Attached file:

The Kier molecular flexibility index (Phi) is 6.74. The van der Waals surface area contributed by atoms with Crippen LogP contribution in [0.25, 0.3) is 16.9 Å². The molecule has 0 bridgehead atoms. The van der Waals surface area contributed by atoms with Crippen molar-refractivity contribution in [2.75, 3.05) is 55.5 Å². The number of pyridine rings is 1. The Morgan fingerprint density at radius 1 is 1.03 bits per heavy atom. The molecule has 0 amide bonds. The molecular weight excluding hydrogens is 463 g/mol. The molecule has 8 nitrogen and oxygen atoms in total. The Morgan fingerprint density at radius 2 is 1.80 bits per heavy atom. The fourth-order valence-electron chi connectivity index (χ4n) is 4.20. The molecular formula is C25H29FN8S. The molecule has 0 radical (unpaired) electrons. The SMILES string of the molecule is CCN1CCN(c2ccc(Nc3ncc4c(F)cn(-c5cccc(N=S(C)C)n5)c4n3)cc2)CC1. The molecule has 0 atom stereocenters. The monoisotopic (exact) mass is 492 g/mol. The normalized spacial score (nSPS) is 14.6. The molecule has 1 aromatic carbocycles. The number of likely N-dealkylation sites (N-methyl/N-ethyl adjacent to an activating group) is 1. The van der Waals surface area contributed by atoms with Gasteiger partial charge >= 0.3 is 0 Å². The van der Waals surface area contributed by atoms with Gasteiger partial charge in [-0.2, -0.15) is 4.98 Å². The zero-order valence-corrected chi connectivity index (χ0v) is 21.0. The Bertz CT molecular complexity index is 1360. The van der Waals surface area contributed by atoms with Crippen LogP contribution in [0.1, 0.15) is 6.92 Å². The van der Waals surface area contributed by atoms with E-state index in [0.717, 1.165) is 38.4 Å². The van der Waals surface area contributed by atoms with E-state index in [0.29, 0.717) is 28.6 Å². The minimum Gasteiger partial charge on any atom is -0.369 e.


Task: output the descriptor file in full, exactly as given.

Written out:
The Kier molecular flexibility index (Phi) is 6.74. The van der Waals surface area contributed by atoms with Crippen LogP contribution in [0.25, 0.3) is 16.9 Å². The molecule has 0 bridgehead atoms. The van der Waals surface area contributed by atoms with Crippen molar-refractivity contribution in [2.75, 3.05) is 55.5 Å². The number of pyridine rings is 1. The Morgan fingerprint density at radius 1 is 1.03 bits per heavy atom. The molecule has 0 amide bonds. The molecular weight excluding hydrogens is 463 g/mol. The molecule has 8 nitrogen and oxygen atoms in total. The Morgan fingerprint density at radius 2 is 1.80 bits per heavy atom. The fourth-order valence-electron chi connectivity index (χ4n) is 4.20. The molecular formula is C25H29FN8S. The molecule has 0 radical (unpaired) electrons. The SMILES string of the molecule is CCN1CCN(c2ccc(Nc3ncc4c(F)cn(-c5cccc(N=S(C)C)n5)c4n3)cc2)CC1. The molecule has 0 atom stereocenters. The monoisotopic (exact) mass is 492 g/mol. The normalized spacial score (nSPS) is 14.6. The molecule has 1 aromatic carbocycles. The number of likely N-dealkylation sites (N-methyl/N-ethyl adjacent to an activating group) is 1. The van der Waals surface area contributed by atoms with Gasteiger partial charge >= 0.3 is 0 Å². The van der Waals surface area contributed by atoms with Gasteiger partial charge in [-0.2, -0.15) is 4.98 Å². The zero-order valence-corrected chi connectivity index (χ0v) is 21.0. The Bertz CT molecular complexity index is 1360. The van der Waals surface area contributed by atoms with Crippen LogP contribution in [0.1, 0.15) is 6.92 Å². The van der Waals surface area contributed by atoms with E-state index in [0.717, 1.165) is 38.4 Å². The van der Waals surface area contributed by atoms with E-state index in [0.29, 0.717) is 28.6 Å². The minimum Gasteiger partial charge on any atom is -0.369 e.